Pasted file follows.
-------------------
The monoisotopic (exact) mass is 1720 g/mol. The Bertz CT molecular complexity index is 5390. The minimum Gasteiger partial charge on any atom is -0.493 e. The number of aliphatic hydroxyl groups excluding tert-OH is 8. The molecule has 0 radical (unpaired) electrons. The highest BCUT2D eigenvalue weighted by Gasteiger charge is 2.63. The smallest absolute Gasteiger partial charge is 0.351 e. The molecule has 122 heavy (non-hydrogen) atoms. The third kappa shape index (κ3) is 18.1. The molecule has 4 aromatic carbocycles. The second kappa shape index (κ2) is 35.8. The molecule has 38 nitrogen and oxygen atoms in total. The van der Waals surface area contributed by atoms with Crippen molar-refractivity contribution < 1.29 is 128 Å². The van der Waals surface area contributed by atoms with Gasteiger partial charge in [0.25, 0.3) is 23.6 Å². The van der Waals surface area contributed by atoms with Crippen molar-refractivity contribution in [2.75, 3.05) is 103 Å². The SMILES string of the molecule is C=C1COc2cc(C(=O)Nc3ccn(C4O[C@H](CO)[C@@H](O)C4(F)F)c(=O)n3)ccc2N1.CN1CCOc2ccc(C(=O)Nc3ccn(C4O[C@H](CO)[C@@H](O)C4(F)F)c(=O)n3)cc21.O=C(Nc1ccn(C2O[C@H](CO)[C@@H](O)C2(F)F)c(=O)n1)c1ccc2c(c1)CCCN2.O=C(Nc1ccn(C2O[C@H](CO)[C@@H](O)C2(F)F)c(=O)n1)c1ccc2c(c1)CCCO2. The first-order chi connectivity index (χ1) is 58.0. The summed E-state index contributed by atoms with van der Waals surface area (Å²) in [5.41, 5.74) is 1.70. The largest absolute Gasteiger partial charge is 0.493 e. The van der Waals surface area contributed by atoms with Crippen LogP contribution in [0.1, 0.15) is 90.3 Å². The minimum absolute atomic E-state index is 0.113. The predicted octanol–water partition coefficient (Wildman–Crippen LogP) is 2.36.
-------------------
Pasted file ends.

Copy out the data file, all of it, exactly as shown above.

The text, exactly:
The monoisotopic (exact) mass is 1720 g/mol. The Bertz CT molecular complexity index is 5390. The minimum Gasteiger partial charge on any atom is -0.493 e. The number of aliphatic hydroxyl groups excluding tert-OH is 8. The molecule has 0 radical (unpaired) electrons. The highest BCUT2D eigenvalue weighted by Gasteiger charge is 2.63. The smallest absolute Gasteiger partial charge is 0.351 e. The molecule has 122 heavy (non-hydrogen) atoms. The third kappa shape index (κ3) is 18.1. The molecule has 4 aromatic carbocycles. The second kappa shape index (κ2) is 35.8. The molecule has 38 nitrogen and oxygen atoms in total. The van der Waals surface area contributed by atoms with Crippen molar-refractivity contribution < 1.29 is 128 Å². The van der Waals surface area contributed by atoms with Gasteiger partial charge in [0.25, 0.3) is 23.6 Å². The van der Waals surface area contributed by atoms with Crippen molar-refractivity contribution in [2.75, 3.05) is 103 Å². The SMILES string of the molecule is C=C1COc2cc(C(=O)Nc3ccn(C4O[C@H](CO)[C@@H](O)C4(F)F)c(=O)n3)ccc2N1.CN1CCOc2ccc(C(=O)Nc3ccn(C4O[C@H](CO)[C@@H](O)C4(F)F)c(=O)n3)cc21.O=C(Nc1ccn(C2O[C@H](CO)[C@@H](O)C2(F)F)c(=O)n1)c1ccc2c(c1)CCCN2.O=C(Nc1ccn(C2O[C@H](CO)[C@@H](O)C2(F)F)c(=O)n1)c1ccc2c(c1)CCCO2. The first-order chi connectivity index (χ1) is 58.0. The summed E-state index contributed by atoms with van der Waals surface area (Å²) in [5.41, 5.74) is 1.70. The largest absolute Gasteiger partial charge is 0.493 e. The van der Waals surface area contributed by atoms with Crippen LogP contribution in [0.1, 0.15) is 90.3 Å². The minimum absolute atomic E-state index is 0.113. The predicted octanol–water partition coefficient (Wildman–Crippen LogP) is 2.36.